It took until May to get here, but it’s finally spring in the Pacific Northwest. Along with the tulip fields we’re getting rhododendron and other blooms. The weather is also improving, with sporadic sunshine temps reaching almost 70º. It’s perfect weather for getting out and about, so I’ve been trying to take advantage of it when I can. Continue reading “Random Skagit – Volume 6, Padilla to Bowman Bay to Guemes”
To say that tulips are a big deal in the Skagit Valley would be a massive understatement. Just looking around the town of Mount Vernon one sees a huge smoke painted with tulips and tulip motifs worked into architecture and bridges. Several business are named for the flowers, such as the Tulip Inn. It’s a big business and it all comes to a head during the month of April when the tulips are in bloom. That’s when the Skagit Valley Tulip Festival takes place. Continue reading “Skagit Valley Tulip Festival”
I’ve got some catching up to do. The last few weeks have been a relaxed whirlwind and I’ve been having too much fun to write about it. It’s Tulip Festival time here in Skagit Valley, but, more importantly, we’ve had a visit from my brother, Houston. The past week was spent showing him all our favorite tourist spots and having a great time in general. Continue reading “Random Skagit – Volume 5, A Visit from Bubba”
The very first song I learned on guitar was this opening riff from “Secret Agent Man” by Johnny Rivers.
It’s a simple riff and can be played on just the upper two strings of the guitar. I was only five or six at the time, but I played it on both my brother Houston’s sunburst guitar from Sears and my sister Susan’s ukulele. I didn’t know any other chords, but I could play that riff. I had vague memories of it being associated with some TV show.
Fast forward a half-century… Continue reading “Danger Man”
In a recent post I stated that if news from this area reaches back east, then it’s generally bad news. There was one more event that I had intended to include with my list of Skagit Tragedies, but it doesn’t really fit with that list since (1.) it took place in Snohomish and (2.) it’s not a place that I drive by or see every day like the other places on the list. Having recently visited the site of the terrible Oso Landslide of 2014, I thought it worthy of its own post. Continue reading “The Oso Landslide of 2014”
It’s been another PNW weekend, with activities and sketchy weather. This time Laura and I went to Bellingham for the Mount Baker Rock and Gem Club’s annual show. The weekend also included another oyster party as well as more Scottish music. Continue reading “Rocks and Reels”
When news from Skagit County makes it all the way back to Greenville, generally it’s bad news. Since our association with Samish Island, there have been several tragedies in the region that reached that level, from crimes, to natural disasters, to accidents. Now, living up here, I drive past and look out at these places on a daily basis. I can’t help but think about those tragedies when I pass by. Continue reading “Skagit Tragedies and a Deserted Mall”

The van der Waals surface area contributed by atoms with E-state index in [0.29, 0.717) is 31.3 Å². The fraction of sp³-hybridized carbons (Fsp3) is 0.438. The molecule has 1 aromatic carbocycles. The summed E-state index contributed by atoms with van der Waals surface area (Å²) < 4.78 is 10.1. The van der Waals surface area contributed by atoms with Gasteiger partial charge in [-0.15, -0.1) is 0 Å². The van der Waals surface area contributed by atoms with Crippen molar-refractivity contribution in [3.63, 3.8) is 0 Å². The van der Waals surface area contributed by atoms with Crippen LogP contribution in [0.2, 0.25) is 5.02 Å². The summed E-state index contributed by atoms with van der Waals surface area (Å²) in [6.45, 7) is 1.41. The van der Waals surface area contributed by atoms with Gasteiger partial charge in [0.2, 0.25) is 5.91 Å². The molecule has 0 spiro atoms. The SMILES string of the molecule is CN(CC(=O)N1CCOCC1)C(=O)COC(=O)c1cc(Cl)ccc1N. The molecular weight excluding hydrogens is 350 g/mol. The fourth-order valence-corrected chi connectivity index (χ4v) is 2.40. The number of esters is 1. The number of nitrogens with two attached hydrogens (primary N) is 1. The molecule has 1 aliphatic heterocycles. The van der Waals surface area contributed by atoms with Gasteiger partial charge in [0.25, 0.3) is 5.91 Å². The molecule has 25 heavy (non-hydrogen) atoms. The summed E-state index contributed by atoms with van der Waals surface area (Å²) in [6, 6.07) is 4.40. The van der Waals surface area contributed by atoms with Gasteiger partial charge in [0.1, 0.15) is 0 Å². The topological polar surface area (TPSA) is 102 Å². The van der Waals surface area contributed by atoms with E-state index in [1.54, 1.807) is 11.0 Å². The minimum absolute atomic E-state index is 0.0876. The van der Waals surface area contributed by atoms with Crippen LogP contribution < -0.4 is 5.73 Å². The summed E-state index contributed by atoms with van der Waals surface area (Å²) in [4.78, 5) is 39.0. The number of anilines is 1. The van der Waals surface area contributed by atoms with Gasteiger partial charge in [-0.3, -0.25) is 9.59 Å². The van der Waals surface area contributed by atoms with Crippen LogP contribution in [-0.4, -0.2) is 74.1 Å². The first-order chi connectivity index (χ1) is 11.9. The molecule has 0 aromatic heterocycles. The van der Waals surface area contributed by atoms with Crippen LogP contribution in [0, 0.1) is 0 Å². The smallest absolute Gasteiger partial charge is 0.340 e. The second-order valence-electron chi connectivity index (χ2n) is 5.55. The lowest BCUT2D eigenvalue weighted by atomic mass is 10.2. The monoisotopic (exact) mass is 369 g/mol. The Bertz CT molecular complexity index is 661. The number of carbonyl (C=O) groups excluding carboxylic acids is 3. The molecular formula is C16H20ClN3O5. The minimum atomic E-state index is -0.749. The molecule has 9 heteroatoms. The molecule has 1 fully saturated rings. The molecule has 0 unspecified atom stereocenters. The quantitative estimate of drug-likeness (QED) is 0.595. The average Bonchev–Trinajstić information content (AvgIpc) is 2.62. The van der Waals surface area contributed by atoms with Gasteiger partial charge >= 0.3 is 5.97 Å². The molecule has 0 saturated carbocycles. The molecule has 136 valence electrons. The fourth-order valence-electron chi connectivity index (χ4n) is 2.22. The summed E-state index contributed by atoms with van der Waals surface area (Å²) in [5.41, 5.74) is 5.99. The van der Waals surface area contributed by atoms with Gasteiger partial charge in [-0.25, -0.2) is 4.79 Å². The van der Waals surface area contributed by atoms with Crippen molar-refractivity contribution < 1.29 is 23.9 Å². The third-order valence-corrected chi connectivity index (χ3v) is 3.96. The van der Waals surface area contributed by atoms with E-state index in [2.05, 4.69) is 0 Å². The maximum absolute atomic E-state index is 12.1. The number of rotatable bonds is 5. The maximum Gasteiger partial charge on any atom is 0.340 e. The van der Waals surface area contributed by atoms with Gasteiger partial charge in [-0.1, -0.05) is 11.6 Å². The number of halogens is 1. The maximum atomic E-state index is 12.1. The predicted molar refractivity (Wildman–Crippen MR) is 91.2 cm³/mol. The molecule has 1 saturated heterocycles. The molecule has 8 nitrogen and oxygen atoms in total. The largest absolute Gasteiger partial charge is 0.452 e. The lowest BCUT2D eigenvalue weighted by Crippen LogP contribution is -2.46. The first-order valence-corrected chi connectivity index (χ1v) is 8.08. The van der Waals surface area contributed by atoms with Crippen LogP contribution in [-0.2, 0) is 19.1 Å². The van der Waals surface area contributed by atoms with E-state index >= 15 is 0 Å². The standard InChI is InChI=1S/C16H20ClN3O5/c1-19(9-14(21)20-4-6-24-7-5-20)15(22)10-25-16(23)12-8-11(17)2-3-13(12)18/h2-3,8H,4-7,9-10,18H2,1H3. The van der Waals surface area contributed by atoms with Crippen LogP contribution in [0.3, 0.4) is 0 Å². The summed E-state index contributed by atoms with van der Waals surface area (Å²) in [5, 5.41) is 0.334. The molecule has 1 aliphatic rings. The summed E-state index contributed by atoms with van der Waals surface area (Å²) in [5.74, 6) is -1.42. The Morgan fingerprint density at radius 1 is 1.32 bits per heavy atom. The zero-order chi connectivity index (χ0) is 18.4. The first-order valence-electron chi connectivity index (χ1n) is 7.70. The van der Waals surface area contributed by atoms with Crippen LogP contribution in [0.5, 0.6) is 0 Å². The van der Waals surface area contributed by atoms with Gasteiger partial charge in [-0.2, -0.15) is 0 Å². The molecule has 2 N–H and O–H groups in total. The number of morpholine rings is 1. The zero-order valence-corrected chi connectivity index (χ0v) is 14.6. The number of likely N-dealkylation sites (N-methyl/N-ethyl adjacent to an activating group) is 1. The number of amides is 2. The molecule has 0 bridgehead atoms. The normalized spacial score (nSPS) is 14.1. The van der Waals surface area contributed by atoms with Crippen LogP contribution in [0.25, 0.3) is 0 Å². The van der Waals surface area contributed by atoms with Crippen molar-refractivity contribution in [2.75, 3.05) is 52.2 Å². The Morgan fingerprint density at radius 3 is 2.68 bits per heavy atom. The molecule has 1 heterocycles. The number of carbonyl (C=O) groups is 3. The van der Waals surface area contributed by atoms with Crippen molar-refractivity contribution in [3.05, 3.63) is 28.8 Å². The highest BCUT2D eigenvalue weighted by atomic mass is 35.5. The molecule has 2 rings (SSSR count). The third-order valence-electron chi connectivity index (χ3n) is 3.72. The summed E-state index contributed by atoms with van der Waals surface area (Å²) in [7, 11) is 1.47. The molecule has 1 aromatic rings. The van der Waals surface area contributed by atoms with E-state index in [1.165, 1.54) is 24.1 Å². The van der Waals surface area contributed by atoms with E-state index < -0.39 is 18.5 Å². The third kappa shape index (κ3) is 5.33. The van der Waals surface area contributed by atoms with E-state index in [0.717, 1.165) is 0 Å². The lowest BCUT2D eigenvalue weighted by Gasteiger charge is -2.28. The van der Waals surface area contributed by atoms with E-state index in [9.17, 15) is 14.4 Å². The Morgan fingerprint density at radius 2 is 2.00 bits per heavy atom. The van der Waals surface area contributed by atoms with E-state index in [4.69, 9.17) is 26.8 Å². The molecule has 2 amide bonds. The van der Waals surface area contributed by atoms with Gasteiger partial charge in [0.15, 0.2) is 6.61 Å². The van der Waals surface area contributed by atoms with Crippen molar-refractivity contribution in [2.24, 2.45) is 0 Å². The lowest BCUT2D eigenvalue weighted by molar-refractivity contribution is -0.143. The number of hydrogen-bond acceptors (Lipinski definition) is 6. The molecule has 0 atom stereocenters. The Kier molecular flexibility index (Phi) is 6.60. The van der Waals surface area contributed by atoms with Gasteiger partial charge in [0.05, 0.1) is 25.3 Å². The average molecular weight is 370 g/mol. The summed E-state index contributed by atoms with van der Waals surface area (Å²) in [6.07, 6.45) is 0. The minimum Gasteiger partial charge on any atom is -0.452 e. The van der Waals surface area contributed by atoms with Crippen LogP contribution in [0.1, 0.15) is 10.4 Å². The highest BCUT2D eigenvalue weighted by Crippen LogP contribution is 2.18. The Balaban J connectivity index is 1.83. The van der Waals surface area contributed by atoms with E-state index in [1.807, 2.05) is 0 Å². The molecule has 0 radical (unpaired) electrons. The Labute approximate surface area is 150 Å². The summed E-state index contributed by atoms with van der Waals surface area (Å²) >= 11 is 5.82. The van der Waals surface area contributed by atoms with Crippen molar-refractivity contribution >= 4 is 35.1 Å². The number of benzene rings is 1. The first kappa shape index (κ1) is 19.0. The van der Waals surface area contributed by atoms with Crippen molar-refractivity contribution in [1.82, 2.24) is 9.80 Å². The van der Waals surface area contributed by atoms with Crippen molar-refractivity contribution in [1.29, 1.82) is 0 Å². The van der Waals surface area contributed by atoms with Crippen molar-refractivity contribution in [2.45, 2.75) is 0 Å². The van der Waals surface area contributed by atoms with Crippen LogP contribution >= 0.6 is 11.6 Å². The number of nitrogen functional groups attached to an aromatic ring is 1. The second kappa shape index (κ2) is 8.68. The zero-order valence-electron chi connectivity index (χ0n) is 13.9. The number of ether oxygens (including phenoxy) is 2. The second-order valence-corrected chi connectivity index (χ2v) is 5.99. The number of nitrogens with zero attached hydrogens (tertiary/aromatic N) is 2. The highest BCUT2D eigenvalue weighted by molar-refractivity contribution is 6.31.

For a Wednesday there was a LOT going on. There were trips back into town and to see more daffodils, as well as new musical and food experiences. Here’s a quick rundown of the day… Continue reading “Thai, Slides, and Drums”
Of all the crops grown in the Skagit Valley, flower bulbs are the most dramatic. The first tulips were grown and sold on Samish Island in the early 1900s, then operations were moved to the flats between Mount Vernon and La Conner. Now large companies such as RoosenGaarde, Christianson, and the Washington Bulb Company produce and sell flower bulbs of all types. When these flowers come into season the valley is awash in color. This month it’s daffodil season.
Specifically, the month of March marks the La Conner Daffodil Festival. Right now the daffodils are at peak bloom. However, the “festival” doesn’t seem to be much, as such. Continue reading “La Conner Daffodil Festival”
In my single, young adult life St. Patrick’s Day was the biggest excuse for a party of the year. I’d dust off the green and tweed and trot out the Irish ancestry (William Taylor, the ship Earl of Donegal, County Antrim, etc., etc., etc.), and purchase large quantities of the chosen poison for the evening, whether Jamison, Guinness, Bailey’s, or some green concoction. It didn’t help that my usual partner in crime back then, Bob Donnan, celebrated his birthday on March 17. I remember a couple of particularly epic parties (barely.) It was also about the only time I’d listen to Celtic music.
Fast forward a few decades and my St. Patrick parties are much less epic, if they occur at all. Since this year’s celebration was on a Saturday, there was the potential for more epicness. While the actual date was celebrated quietly, it was a weekend full of Irish music, including the good, bad, and ugly. Continue reading “The Good, The Bad, and The Irish”